NEW YORK, USA (North Press) – Walid Muallem, Syria’s Deputy Prime Minister and Foreign Minister, accused US President Donald Trump’s administration on Saturday of attempting to suffocate Syrians with sanctions.
Addressing the United Nations General Assembly’s annual debate via a pre-recorded video, being held virtually this year due to the coronavirus pandemic on Saturday, Muallem likened the effect of the sanctions to the death of George Floyd, a black American who died in May after a white police officer knelt on his neck.
On May 25, Minneapolis police officers arrested George Floyd, a 46-year-old black man, after a convenience store employee called 911 and told the police that Mr. Floyd had bought cigarettes with a counterfeit $20 bill.
Seventeen minutes after the first squad car arrived at the scene, Mr. Floyd was unconscious and pinned beneath three police officers, showing no signs of life.
“The situation today does not bode well for the future we want, nor does it reflect the United Nations we need,” Muallem said.
The Foreign Minister maintained that his country wants a secure future, free from terrorism, occupation, and inhumane sanctions.
“Today’s imperative is that we combat this pandemic together through multilateral joint action to build a more equal world, better equipped to withstand crises and achieve real sustainable development for all,” stated the Syrian official.
Muallem referred to the consequences of the US Caesar Act, when life-saving medications and medical equipment were blocked in the middle of a pandemic, and all efforts to rebuild Syria after its destruction by a nearly decades-long war were obstructed.
The Caesar Act, also known as the Caesar Syria Civilian Protection Act, became law in the United States in 2019.
The Act entails a series of sanctions aimed at targeting the Syrian government and any individuals or states which aid it.
The act was named after a defector from the Syrian intelligence services, a military photographer codenamed Caesar, who submitted about 55,000 photos documenting the massacres and war crimes committed by Syrian security services against civilians and demonstrators in Syria since 2011.
“Unilateral coercive measures imposed by some countries clearly violate international law,” Muallem said of the sanctions, calling them false claims intended to cover their inhumanity.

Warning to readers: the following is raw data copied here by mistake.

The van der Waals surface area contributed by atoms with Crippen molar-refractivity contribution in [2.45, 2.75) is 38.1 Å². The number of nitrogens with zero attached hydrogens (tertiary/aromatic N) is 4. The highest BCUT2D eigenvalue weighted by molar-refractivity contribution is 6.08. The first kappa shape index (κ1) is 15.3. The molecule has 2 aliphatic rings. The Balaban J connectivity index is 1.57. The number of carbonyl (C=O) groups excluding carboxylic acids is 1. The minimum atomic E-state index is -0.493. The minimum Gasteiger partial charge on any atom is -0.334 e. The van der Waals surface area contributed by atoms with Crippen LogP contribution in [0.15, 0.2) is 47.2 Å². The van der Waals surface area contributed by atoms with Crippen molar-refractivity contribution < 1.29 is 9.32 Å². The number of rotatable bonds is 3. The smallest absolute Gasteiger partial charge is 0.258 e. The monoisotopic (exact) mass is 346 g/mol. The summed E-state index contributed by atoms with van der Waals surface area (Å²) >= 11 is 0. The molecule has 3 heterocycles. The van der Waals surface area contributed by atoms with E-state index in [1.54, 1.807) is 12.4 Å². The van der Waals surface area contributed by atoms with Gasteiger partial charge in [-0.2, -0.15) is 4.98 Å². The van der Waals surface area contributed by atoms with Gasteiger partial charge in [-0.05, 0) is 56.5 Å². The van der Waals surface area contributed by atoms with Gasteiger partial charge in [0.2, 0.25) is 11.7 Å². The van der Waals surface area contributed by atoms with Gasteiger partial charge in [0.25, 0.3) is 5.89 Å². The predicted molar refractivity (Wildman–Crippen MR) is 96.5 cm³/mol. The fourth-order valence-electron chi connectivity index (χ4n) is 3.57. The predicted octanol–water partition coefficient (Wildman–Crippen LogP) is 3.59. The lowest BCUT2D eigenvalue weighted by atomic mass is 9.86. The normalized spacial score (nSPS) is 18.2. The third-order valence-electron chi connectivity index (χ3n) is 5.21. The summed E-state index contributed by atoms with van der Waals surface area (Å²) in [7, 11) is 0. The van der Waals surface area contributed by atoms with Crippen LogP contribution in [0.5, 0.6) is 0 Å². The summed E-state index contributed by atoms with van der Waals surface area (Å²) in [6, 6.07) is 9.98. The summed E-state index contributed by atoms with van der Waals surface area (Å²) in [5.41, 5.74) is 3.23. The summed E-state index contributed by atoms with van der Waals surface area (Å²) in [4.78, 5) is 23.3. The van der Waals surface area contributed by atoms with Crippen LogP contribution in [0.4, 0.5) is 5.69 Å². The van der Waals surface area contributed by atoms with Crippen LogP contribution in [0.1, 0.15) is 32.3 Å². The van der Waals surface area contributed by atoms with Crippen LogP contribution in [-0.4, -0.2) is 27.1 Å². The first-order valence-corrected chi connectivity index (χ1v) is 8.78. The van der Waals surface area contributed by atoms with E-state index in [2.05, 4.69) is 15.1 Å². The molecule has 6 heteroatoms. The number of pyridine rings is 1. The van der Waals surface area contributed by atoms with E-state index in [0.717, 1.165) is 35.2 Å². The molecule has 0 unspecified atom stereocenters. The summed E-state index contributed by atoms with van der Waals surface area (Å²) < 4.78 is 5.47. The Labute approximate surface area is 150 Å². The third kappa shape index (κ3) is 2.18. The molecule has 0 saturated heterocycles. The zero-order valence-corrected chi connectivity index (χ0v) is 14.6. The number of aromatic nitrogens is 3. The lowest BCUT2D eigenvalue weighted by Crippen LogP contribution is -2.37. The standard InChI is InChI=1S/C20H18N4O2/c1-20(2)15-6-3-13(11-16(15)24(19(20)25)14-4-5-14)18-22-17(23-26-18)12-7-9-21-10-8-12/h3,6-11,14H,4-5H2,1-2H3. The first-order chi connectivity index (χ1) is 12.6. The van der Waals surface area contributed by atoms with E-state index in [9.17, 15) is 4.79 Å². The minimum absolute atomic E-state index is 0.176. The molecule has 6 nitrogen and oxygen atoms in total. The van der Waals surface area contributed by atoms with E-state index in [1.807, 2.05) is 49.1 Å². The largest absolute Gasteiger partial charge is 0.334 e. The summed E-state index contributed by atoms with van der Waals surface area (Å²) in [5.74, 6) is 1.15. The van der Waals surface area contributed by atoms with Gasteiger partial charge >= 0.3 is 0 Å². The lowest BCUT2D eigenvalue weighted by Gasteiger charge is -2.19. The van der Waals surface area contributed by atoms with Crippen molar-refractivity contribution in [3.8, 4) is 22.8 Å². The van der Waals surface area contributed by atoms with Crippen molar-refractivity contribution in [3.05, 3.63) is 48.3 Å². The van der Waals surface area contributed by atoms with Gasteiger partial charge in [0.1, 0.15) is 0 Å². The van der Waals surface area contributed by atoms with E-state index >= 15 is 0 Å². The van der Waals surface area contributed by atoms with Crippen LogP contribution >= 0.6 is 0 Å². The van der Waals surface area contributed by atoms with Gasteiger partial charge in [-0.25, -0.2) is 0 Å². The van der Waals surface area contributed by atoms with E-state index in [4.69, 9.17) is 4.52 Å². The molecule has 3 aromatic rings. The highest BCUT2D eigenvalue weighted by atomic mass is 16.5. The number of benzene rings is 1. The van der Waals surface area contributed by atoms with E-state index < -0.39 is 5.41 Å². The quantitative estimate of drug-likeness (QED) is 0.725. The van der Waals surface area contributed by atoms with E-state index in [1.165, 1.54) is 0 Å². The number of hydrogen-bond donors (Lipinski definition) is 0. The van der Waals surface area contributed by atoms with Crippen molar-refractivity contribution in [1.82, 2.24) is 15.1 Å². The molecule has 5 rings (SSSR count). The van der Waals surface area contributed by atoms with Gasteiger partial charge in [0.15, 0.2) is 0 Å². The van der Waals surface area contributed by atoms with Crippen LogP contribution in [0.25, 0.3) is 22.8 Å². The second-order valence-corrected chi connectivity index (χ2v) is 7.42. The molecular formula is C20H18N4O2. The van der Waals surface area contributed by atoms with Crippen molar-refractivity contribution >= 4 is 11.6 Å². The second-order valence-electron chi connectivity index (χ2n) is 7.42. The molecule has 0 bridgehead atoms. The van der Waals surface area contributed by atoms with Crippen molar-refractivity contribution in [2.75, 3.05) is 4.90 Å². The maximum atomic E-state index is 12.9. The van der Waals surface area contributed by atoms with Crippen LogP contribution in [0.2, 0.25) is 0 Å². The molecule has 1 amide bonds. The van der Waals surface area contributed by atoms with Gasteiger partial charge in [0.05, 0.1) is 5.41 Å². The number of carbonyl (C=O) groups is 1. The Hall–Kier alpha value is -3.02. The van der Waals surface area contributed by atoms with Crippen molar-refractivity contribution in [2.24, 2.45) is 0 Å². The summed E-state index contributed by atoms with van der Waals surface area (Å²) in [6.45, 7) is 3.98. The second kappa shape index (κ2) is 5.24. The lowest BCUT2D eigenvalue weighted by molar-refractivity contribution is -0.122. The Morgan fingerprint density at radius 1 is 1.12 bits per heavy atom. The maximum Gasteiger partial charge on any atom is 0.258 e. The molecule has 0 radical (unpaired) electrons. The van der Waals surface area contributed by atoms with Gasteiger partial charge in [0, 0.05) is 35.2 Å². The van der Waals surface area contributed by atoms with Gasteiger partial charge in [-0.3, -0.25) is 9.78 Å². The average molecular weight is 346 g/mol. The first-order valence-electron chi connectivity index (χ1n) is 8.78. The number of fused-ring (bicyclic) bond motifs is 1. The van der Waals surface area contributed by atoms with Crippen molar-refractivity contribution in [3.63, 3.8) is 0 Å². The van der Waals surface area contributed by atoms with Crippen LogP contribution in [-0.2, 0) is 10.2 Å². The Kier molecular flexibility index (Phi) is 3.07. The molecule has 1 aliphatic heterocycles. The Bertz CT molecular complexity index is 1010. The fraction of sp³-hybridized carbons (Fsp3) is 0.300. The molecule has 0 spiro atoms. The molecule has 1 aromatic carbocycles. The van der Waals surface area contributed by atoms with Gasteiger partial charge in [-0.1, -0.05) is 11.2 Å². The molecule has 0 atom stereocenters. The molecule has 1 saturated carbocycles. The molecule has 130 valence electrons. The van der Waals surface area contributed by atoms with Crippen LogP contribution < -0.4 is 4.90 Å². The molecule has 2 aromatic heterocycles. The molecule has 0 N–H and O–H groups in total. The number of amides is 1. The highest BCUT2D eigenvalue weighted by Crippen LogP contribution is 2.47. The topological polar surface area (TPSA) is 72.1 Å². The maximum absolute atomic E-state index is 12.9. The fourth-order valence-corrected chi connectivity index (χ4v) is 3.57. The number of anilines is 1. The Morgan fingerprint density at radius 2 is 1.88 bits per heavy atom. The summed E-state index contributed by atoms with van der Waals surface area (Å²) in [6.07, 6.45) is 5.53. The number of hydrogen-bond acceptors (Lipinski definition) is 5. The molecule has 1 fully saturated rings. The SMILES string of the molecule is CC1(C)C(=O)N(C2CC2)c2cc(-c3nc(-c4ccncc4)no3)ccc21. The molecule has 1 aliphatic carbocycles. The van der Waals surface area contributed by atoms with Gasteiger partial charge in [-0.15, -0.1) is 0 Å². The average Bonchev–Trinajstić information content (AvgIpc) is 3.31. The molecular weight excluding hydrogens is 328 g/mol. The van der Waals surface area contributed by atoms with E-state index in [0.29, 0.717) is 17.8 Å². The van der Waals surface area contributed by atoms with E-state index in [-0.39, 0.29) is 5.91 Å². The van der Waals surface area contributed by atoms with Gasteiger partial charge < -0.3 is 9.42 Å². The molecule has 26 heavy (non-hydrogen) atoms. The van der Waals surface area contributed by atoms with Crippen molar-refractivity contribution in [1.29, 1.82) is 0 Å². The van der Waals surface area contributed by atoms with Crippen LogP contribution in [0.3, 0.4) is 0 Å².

The Foreign Minister called on countries to close ranks and reject such measures through cooperation, coordination, and concrete political, economic, and commercial means.
Turning to the issue of terrorism, Muallem asserted that the current Turkish regime is a sponsor of terrorism in Syria.
He called Turkey one of the main sponsors of terror in the region, adding that it has facilitated the entry of tens of thousands of foreign terrorists into his country, supported terrorist groups that have massacred Syrians, and carried out Turkification and forced displacement policies in the Syrian territories it occupies.
“The current Turkish regime has become a rogue and outlaw regime under international law,” he explained, warning that its policies and actions “must be stopped.”
Moreover, the “illegitimate presence of American and Turkish forces on Syrian soil meets all the legal conditions of an occupation”, he continued, referring to their actions as “a flagrant violation of Syria’s sovereignty, independence, and territorial integrity.”
Finally, Muallem reaffirmed Syria’s support for Iran “against the US policy” to undermine the nuclear agreement and destabilize the region.
Washington says the sanctions aim to cut revenue for Syrian President Bashar Assad’s government and push him back into U.N.-led talks to end the more than eight-year-long conflict.
A crackdown by Assad on pro-democracy protesters in 2011 led to civil war, with Moscow backing Assad and Washington supporting the opposition. Millions of people have fled Syria and millions are internally displaced.